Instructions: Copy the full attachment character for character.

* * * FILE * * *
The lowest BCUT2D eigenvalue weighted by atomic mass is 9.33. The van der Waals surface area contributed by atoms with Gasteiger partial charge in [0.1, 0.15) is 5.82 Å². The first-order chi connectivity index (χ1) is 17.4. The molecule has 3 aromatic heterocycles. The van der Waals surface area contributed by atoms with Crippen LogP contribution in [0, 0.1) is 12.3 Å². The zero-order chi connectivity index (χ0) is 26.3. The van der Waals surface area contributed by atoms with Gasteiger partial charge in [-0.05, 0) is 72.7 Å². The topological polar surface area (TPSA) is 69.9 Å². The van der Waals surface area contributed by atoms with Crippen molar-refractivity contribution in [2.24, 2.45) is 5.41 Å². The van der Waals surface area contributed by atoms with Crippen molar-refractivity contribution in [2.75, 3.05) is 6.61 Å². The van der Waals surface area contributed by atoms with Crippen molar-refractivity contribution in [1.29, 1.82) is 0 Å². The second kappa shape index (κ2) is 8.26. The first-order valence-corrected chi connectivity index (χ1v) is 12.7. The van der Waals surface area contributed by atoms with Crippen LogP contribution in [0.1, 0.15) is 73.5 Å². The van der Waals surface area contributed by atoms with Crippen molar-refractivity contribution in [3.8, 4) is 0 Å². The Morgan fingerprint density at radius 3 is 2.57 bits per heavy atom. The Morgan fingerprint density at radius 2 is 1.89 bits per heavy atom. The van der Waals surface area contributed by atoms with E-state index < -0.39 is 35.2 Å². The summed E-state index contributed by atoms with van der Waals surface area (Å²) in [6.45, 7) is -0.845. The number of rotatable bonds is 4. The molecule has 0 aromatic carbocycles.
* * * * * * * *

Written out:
The lowest BCUT2D eigenvalue weighted by atomic mass is 9.33. The van der Waals surface area contributed by atoms with Gasteiger partial charge in [0.1, 0.15) is 5.82 Å². The first-order chi connectivity index (χ1) is 17.4. The molecule has 3 aromatic heterocycles. The van der Waals surface area contributed by atoms with Crippen LogP contribution in [0, 0.1) is 12.3 Å². The zero-order chi connectivity index (χ0) is 26.3. The van der Waals surface area contributed by atoms with Gasteiger partial charge in [-0.05, 0) is 72.7 Å². The topological polar surface area (TPSA) is 69.9 Å². The van der Waals surface area contributed by atoms with Crippen molar-refractivity contribution in [2.24, 2.45) is 5.41 Å². The van der Waals surface area contributed by atoms with Crippen molar-refractivity contribution in [2.75, 3.05) is 6.61 Å². The van der Waals surface area contributed by atoms with Crippen molar-refractivity contribution in [1.29, 1.82) is 0 Å². The second kappa shape index (κ2) is 8.26. The first-order valence-corrected chi connectivity index (χ1v) is 12.7. The van der Waals surface area contributed by atoms with Crippen LogP contribution in [0.1, 0.15) is 73.5 Å². The van der Waals surface area contributed by atoms with Crippen molar-refractivity contribution in [3.8, 4) is 0 Å². The Morgan fingerprint density at radius 3 is 2.57 bits per heavy atom. The Morgan fingerprint density at radius 2 is 1.89 bits per heavy atom. The van der Waals surface area contributed by atoms with E-state index < -0.39 is 35.2 Å². The summed E-state index contributed by atoms with van der Waals surface area (Å²) in [6.45, 7) is -0.845. The number of rotatable bonds is 4. The molecule has 0 aromatic carbocycles.